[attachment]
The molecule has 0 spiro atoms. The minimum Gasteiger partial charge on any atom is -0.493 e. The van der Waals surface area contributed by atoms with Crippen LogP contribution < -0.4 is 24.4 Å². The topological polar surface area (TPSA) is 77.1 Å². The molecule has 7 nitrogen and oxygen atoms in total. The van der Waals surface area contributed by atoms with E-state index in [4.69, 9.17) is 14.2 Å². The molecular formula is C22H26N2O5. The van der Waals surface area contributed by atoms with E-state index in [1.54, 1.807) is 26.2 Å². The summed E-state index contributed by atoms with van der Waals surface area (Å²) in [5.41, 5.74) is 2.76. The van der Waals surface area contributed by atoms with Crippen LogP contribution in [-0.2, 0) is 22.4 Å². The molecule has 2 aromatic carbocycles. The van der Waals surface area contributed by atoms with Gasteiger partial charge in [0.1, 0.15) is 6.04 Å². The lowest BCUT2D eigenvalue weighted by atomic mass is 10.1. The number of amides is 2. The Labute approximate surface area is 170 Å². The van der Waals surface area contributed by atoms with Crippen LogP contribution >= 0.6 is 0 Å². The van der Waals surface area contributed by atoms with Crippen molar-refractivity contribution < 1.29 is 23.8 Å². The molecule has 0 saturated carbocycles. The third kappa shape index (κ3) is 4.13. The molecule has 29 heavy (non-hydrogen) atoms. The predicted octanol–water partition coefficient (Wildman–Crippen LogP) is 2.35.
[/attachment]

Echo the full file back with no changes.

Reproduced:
The molecule has 0 spiro atoms. The minimum Gasteiger partial charge on any atom is -0.493 e. The van der Waals surface area contributed by atoms with Crippen LogP contribution < -0.4 is 24.4 Å². The topological polar surface area (TPSA) is 77.1 Å². The molecule has 7 nitrogen and oxygen atoms in total. The van der Waals surface area contributed by atoms with E-state index in [4.69, 9.17) is 14.2 Å². The molecular formula is C22H26N2O5. The van der Waals surface area contributed by atoms with E-state index in [1.54, 1.807) is 26.2 Å². The summed E-state index contributed by atoms with van der Waals surface area (Å²) in [5.41, 5.74) is 2.76. The van der Waals surface area contributed by atoms with Crippen LogP contribution in [-0.2, 0) is 22.4 Å². The molecule has 2 aromatic carbocycles. The van der Waals surface area contributed by atoms with Gasteiger partial charge in [0.1, 0.15) is 6.04 Å². The lowest BCUT2D eigenvalue weighted by atomic mass is 10.1. The number of amides is 2. The Labute approximate surface area is 170 Å². The van der Waals surface area contributed by atoms with Crippen LogP contribution >= 0.6 is 0 Å². The van der Waals surface area contributed by atoms with Crippen molar-refractivity contribution < 1.29 is 23.8 Å². The molecule has 0 saturated carbocycles. The third kappa shape index (κ3) is 4.13. The molecule has 29 heavy (non-hydrogen) atoms. The predicted octanol–water partition coefficient (Wildman–Crippen LogP) is 2.35.